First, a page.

"We are seldom absolutely miserable, my young acquaintance," said Nigel, "without being ourselves more or less responsible for it—I may well say so, otherwise I had not been here to-day—but you are very young, and can have but little to answer for."

"O sir! I wish I could say so—I have been self-willed and obstinate— and rash and ungovernable—and now—now, how dearly do I pay the price of it!"

"Pshaw, my boy," replied Nigel; "this must be some childish frolic— some breaking out of bounds—some truant trick—And yet how should any of these have brought you to the Tower?—There is something mysterious about you, young man, which I must inquire into."

"Indeed, indeed, my lord, there is no harm about me," said the boy, more moved it would seem to confession by the last words, by which he seemed considerably alarmed, than by all the kind expostulations and arguments which Nigel had previously used. "I am innocent—that is, I have done wrong, but nothing to deserve being in this frightful place."

"Tell me the truth, then," said Nigel, in a tone in which command mingled with encouragement; "you have nothing to fear from me, and as little to hope, perhaps—yet, placed as I am, I would know with whom I speak."

"With an unhappy—boy, sir—and idle and truantly disposed, as your lordship said," answered the lad, looking up, and showing a countenance in which paleness and blushes succeeded each other, as fear and shamefacedness alternately had influence. "I left my father's house without leave, to see the king hunt in the Park at Greenwich; there came a cry of treason, and all the gates were shut—I was frightened, and hid myself in a thicket, and I was found by some of the rangers and examined—and they said I gave no good account of myself—and so I was sent hither."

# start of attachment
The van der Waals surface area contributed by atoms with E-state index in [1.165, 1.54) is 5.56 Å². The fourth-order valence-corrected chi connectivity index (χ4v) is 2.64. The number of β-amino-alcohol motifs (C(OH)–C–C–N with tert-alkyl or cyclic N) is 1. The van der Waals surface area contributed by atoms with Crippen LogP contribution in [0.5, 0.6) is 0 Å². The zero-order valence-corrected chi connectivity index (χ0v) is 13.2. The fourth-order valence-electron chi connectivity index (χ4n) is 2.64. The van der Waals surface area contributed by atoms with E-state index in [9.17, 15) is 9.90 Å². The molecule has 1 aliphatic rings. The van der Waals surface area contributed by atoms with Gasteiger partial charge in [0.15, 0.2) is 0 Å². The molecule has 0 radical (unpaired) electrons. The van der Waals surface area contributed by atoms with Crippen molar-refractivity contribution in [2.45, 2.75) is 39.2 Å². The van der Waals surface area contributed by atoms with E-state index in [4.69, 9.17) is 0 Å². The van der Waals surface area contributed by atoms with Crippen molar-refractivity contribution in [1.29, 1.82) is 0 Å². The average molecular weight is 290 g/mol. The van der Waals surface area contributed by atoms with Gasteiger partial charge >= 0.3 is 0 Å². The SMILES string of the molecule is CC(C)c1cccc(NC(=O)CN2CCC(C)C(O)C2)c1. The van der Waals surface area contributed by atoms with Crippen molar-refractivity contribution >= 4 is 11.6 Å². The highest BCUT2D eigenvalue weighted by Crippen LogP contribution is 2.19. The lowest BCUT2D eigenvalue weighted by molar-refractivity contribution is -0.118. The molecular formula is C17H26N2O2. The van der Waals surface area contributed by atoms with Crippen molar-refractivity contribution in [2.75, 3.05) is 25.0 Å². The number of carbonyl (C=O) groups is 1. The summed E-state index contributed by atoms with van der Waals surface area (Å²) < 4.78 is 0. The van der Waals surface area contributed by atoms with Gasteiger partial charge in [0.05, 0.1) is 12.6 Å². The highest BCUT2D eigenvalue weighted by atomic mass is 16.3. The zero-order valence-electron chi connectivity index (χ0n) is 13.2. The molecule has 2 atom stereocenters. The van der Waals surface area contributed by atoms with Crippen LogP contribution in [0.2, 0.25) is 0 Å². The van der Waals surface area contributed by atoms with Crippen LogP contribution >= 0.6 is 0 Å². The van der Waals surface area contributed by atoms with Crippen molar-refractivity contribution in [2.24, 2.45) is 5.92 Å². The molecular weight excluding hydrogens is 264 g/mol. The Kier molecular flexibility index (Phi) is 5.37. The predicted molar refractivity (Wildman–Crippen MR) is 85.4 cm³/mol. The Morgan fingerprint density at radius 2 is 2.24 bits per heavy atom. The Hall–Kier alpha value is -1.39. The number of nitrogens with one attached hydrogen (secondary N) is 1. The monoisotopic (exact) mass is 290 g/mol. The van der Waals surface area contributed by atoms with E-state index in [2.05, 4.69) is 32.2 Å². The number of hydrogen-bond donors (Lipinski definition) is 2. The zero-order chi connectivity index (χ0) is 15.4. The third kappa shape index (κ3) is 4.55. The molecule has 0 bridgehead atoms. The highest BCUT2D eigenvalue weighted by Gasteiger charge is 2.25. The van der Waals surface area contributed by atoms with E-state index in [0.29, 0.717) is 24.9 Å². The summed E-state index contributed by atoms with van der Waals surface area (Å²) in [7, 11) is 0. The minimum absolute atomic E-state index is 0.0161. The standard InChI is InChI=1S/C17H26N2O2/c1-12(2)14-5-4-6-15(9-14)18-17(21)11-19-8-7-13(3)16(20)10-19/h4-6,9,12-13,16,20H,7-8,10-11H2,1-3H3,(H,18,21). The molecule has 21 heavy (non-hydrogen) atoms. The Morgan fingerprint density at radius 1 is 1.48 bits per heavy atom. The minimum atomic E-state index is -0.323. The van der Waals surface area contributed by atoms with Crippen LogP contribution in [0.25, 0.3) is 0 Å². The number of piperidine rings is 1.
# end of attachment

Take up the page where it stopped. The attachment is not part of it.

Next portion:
"I am an unhappy, a most unhappy being," said Lord Glenvarloch, rising and walking through the apartment; "nothing approaches me but shares my own bad fate! Death and imprisonment dog my steps, and involve all who are found near me. Yet this boy's story sounds strangely.—You say you were examined, my young friend—Let me pray you to say whether you told your name, and your means of gaining admission into the Park—if so, they surely would not have detained you?"

"O, my lord," said the boy, "I took care not to tell them the name of the friend that let me in; and as to my father—I would not he knew where I now am for all the wealth in London!"